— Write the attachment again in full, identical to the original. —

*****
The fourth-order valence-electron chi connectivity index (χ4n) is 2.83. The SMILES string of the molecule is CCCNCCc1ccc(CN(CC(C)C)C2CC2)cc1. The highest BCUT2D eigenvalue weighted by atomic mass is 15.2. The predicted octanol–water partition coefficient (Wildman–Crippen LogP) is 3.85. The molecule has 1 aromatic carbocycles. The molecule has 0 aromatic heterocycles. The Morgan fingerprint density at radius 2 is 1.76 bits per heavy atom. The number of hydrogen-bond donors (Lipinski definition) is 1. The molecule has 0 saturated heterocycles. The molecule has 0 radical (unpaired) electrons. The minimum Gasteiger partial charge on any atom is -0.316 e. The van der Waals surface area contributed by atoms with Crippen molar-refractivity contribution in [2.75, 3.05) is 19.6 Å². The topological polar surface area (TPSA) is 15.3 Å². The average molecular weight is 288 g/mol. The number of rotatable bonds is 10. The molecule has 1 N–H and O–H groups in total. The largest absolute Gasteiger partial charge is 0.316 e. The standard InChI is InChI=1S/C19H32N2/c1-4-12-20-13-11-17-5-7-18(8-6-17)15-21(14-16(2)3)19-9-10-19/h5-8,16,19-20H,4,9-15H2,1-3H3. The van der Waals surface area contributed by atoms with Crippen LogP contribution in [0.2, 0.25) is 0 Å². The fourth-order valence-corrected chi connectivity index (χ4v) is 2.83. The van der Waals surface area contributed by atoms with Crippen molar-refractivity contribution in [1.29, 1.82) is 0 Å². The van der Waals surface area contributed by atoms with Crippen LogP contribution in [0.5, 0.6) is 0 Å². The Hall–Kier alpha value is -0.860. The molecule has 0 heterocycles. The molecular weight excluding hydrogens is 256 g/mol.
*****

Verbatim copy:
The fourth-order valence-electron chi connectivity index (χ4n) is 2.83. The SMILES string of the molecule is CCCNCCc1ccc(CN(CC(C)C)C2CC2)cc1. The highest BCUT2D eigenvalue weighted by atomic mass is 15.2. The predicted octanol–water partition coefficient (Wildman–Crippen LogP) is 3.85. The molecule has 1 aromatic carbocycles. The molecule has 0 aromatic heterocycles. The Morgan fingerprint density at radius 2 is 1.76 bits per heavy atom. The number of hydrogen-bond donors (Lipinski definition) is 1. The molecule has 0 saturated heterocycles. The molecule has 0 radical (unpaired) electrons. The minimum Gasteiger partial charge on any atom is -0.316 e. The van der Waals surface area contributed by atoms with Crippen molar-refractivity contribution in [2.75, 3.05) is 19.6 Å². The topological polar surface area (TPSA) is 15.3 Å². The average molecular weight is 288 g/mol. The number of rotatable bonds is 10. The molecule has 1 N–H and O–H groups in total. The largest absolute Gasteiger partial charge is 0.316 e. The standard InChI is InChI=1S/C19H32N2/c1-4-12-20-13-11-17-5-7-18(8-6-17)15-21(14-16(2)3)19-9-10-19/h5-8,16,19-20H,4,9-15H2,1-3H3. The van der Waals surface area contributed by atoms with Crippen LogP contribution in [0.2, 0.25) is 0 Å². The fourth-order valence-corrected chi connectivity index (χ4v) is 2.83. The van der Waals surface area contributed by atoms with Crippen molar-refractivity contribution in [1.29, 1.82) is 0 Å². The van der Waals surface area contributed by atoms with Crippen LogP contribution in [0.5, 0.6) is 0 Å². The Hall–Kier alpha value is -0.860. The molecule has 0 heterocycles. The molecular weight excluding hydrogens is 256 g/mol.